Although the touchscreen is the main way of using the iPhone, Apple has also added voice with Siri, but could it now be looking at gesture technology? Rumours are rife that gesture is about to hit the iPhone, as Apple has bought the company behind the Microsoft Kinect.
According to reports, Apple paid $360m to buy PrimeSense, although it hasn't, as usual, said what it's bought it for. Apple released this statement: "Apple buys smaller technology companies from time to time, and we generally do not discuss our purpose or plans."
With Apple refusing to say what it has bought the company for, it's up to us to speculate. The technology that PrimeSense developed for the Kinect let gamers play using their bodies and movement, rather than using a traditional controller. It seems unlikely that Apple will develop a games console, so the tech must be going elsewhere.
One area could be in the often talked-about Apple iTV, which was first hinted at in Steve Jobs' biography. Have gesture technology on such a set would make sense.
However, Apple could also be thinking about using the technology in the iPhone 6. Samsung also has some rudimentary gesture control in the S4, with videos pausing when you look away from the screen. Buying an entire gesture-sensor company would suggest that Apple is planning more major control. Of course, we're just going to have to wait to find out what it does with the technology.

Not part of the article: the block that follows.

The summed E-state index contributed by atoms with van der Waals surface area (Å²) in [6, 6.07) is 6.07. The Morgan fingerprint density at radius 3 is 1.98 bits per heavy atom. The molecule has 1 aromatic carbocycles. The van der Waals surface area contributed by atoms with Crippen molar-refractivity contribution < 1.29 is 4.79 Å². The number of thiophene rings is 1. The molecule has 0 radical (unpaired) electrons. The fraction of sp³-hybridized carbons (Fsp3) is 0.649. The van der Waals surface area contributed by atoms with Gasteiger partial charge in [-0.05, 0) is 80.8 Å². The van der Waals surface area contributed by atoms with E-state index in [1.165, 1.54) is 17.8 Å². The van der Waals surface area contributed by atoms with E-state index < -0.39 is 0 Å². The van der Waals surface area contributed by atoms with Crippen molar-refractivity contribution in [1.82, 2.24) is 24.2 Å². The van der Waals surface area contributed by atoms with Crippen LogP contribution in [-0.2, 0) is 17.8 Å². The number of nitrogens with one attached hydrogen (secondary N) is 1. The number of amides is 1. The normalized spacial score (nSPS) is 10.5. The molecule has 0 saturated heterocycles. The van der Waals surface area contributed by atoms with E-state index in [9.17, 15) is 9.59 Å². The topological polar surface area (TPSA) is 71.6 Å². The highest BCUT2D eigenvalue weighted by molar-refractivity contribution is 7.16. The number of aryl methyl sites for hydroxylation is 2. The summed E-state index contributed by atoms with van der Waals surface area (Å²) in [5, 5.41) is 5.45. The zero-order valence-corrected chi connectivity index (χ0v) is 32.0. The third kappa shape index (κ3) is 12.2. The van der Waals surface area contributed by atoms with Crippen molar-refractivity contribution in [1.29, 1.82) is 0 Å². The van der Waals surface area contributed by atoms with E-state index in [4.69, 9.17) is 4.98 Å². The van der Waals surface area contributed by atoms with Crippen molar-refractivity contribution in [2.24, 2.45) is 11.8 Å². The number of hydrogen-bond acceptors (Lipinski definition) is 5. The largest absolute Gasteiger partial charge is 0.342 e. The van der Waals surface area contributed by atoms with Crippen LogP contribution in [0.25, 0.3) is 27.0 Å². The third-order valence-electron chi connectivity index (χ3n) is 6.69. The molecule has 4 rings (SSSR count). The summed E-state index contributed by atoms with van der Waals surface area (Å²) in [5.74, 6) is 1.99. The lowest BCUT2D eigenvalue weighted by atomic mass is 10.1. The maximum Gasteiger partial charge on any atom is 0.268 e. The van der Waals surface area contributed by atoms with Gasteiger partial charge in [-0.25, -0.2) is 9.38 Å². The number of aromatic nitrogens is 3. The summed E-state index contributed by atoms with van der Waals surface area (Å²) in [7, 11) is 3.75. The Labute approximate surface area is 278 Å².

iPHONE 6 TOUGHER CONSTRUCTION
Although beautifully made, the iPhone is just as breakable as any other smartphone, with plenty of people walking around with cracked screens after a drop. Apple appears to be working on a solution to this problem, toughening up its products.
A new deal could signal a super-tough sapphire screen for the iPhone 6.
According to reports, Apple has struck a deal with GT Advanced technologies to produce sapphire glass in a plant in Arizona.
The deal was announced by GT Advanced Technologies in a regulatory filing. "The sapphire glass that GT will make in the facility will be used to cover the camera lenses in Apple's phones and the fingerprint-reading devices in its latest products. GT's technology also can be used to make scratchproof glass covers for smartphones, although it is not used for that purpose by Apple today".